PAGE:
The opening of Mark Morris’s Drink to me only with thine eyes, choreographed to piano etudes by Virgil Thomson begins with a bizarre, meandering bitonal extravagance called Chromatic Double Harmonies (Portrait of Sylvia Marlowe), which the on-stage pianist plays for a long time without the interruption, so to speak, of any choreography. In one of the theatres where I was performing this with ENB, it looked like there would be a problem getting the piano on stage.
I talked the problem over with Mark:
‘And if we really can’t get the piano on stage, and I end up having to play in the pit, what about the opening?’ I asked.
‘Oh no, if that happens’, he said, laughing, ‘cut the opening. We don’t want to sit and listen to you solving musical problems in the pit!’.
It’s my favourite description of a piece of music. It describes and explains in three words exactly what the music does, better than the music itself can, which is why it has made me laugh ever since. It also encapsulates what I love about choreographers – they aren’t afraid of music in the way that musicians (including myself) are. They hear it, and know what it is, and strangely enough, for exponents of what is supposed to be a mute art form, they can be more eloquent and articulate about music in fewer words than a thousand music critics.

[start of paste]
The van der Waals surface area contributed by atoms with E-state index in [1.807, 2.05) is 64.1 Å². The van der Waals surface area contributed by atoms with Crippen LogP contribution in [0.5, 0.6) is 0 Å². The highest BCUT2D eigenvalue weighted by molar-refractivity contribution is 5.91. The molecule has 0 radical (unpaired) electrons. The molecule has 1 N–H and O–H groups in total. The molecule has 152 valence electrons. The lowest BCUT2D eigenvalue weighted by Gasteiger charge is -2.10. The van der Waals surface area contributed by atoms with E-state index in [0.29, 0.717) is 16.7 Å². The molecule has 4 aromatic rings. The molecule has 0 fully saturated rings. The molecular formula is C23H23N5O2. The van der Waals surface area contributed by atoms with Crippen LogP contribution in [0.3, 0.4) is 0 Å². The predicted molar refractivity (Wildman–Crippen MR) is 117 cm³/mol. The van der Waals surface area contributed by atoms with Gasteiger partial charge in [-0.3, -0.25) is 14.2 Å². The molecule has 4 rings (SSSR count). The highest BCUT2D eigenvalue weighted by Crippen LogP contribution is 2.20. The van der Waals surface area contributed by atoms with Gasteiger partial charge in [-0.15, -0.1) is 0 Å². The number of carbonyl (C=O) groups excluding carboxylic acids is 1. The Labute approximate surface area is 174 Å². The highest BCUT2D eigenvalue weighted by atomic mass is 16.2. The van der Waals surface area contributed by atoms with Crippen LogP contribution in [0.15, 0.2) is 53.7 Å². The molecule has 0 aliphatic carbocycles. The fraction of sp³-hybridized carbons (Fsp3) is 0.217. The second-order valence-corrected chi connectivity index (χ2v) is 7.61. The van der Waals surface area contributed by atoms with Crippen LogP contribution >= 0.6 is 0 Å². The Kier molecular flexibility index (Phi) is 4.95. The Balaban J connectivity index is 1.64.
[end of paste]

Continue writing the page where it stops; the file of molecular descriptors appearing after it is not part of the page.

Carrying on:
As friends know, I’m currently engaged in a module at the IoE on the Philosophy and Aesthetics of Music Education, and it’s precisely this kind of remark, with all its context (i.e. why should it be OK to watch someone solve musical problems, but not hear them? Answers in a ballet, please…) that invigorated my intellectual curiosity about such things in the first place.
And as it happens, I’ve solved another musical problem today. I had always wondered in what way this piece could be considered a portrait of Sylvia Marlowe, unless she were a lunatic that looked like a cubist painting in the flesh. But at last I found a photographic portrait of her at her dual manual harpsichord, and it all makes perfect sense.